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What's the easiest way to use my Mac to mod an xbox and install XBMC?
October 24, 2008 3:17 AM   Subscribe

What's the easiest way to use my Mac to mod an xbox and install XBMC? I don't have access to any of the old games, and don't really want to have to buy a USB to memory card convertor for this. Suggestions?

Just to clarify, I've been reading about all this for days, but the information seems a little all over the place. Things I've discovered:

1. I probably want to hotswap to mod it. I don't have access to the old games needed and I don't want to buy a USB to memory card converter anyway.

2. XBOXHDM is suggested as a good way to mod w/ a hotswap. It's basically a Linux LiveCD which is fine, but most tutes then tell you to download ndure and run the installer (windows-based) to install it into the ISO image before you burn it. This is obviously tricky for me. I have an old desktop PC, but it's not running XP and I'm not keen to install the whole OS just to run one installer!

3. Every tute I see wants you to change the dash, but from my reading I don't see WHY you'd do this. Can't you just install XBMC as an application running from the MS Dash somehow? If this is the case, do I even need to mod, or can I just get access to the HD via a hotswap and copy XBMC across somewhere.

Please help me AskMe. As you can see I am lost in a sea of forum posts, howto's and FAQ's, but nothing seems to give me an easy blow-by-blow guide to using my Mac to do this!

posted by ranglin to Technology (9 answers total) 2 users marked this as a favorite
Damn. I should clarify that the Mac is a Macbook. I want to hotswap from the old desktop PC using something like the XBOXHDM Live CD, not from the Mac (which would be extra tricky!).
posted by ranglin at 3:19 AM on October 24, 2008

have you ruled out a hard mod? it really is easy, especially if you have a pre 1.6 xbox where you need no soldering (you can see what model your xbox is here). i used the xenium modchip. i don't know if they still sell the one i got (it was a while ago). very quick install, just open the machine and snap the chip in place--at least these days you're not going to invalidate any warranties. the xenium os is nice too, although don't rely on its ftp server. you can easily switch between using the default xbox dash and the xbmc dash using xenium os. my set up is as follows: xenium os/modchip, xecuter bios, and using the t3ch xbmc cvs builds (search for it). iirc you don't need windows to set things up and once you're going all you need is a ftp client from your mac to xbox. you've probably already looked there but was the place where i learned this all up.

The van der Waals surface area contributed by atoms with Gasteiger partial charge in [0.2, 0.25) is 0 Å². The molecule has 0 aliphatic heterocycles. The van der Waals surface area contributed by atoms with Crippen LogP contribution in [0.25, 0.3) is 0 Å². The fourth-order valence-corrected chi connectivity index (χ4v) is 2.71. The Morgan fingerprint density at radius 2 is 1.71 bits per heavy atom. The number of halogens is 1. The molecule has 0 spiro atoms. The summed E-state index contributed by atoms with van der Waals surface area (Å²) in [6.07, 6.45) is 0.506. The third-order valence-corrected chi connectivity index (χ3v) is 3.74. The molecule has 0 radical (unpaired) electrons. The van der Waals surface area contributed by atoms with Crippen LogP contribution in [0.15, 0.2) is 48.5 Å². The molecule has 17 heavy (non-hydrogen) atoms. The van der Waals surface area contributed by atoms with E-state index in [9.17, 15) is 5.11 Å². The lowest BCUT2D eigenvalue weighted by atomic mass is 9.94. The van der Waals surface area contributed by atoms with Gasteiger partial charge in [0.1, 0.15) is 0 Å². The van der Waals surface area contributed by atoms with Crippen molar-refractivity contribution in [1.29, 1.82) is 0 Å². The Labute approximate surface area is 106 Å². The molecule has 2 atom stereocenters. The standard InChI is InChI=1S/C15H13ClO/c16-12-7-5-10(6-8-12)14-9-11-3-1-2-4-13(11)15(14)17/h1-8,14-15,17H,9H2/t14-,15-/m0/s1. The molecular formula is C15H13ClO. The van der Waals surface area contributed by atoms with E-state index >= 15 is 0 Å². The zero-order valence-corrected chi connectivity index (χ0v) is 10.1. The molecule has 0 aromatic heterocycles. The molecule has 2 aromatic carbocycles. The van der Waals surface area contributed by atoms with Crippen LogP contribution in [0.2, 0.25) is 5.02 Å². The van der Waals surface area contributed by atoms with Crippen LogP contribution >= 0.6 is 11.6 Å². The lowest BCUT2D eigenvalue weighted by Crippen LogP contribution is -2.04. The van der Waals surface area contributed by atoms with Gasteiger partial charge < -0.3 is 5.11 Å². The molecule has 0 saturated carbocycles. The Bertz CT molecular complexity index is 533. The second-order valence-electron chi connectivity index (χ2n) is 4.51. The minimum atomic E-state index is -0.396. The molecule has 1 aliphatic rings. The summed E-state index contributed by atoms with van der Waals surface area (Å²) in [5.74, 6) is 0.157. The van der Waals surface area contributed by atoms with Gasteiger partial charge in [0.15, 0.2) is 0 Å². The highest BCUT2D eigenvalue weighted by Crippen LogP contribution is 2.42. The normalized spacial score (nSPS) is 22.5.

posted by iboxifoo at 6:44 AM on October 24, 2008

It's not exactly clear to me if you have to run an "installer" to actually install some windows program that does something to your xbox or if you just call the .exe file you need to run "an installer", but in the latter case you could use crossover (, there's a trial version you can use) to run it on your mac.
posted by Skyanth at 6:46 AM on October 24, 2008

Seconding the suggestion for a hard mod; it's pretty simple. When I modded my old Xbox the only thing I needed a computer for was to burn a normal CD-ROM. The rest was all handled by the mod chip.

The reason you install your own dashboard is so that in the future you can conveniently access your Xbox again. Ie, most dashboards install an FTP server so you can upload new applications to the Xbox easily. You'll still be able to launch the original dashboard, although you probably won't bother unless you want to try to go online.
posted by Nelson at 7:50 AM on October 24, 2008

I've modded a number of Xboxes, and at this point, I'll tell you that the chips are SO cheap now, I'd do the hardmod (if I didn't have access to an original 007 Tomorrow Never Dies disc/Raincoat game save for modding -- w00t!).

If you want to go the hotswap route, why not use a friend's XP PC to do the hotswap? That would definitely simplify things for you, so you don't have to mess with your old PC. (Good suggestion on crossover, btw, Skylanth, though I've never used it.) I'm a Mac user, too, but have pretty much given up on being able to do any of that stuff on it (esp. since I have a 007 to mod with -- can I say w00t again?).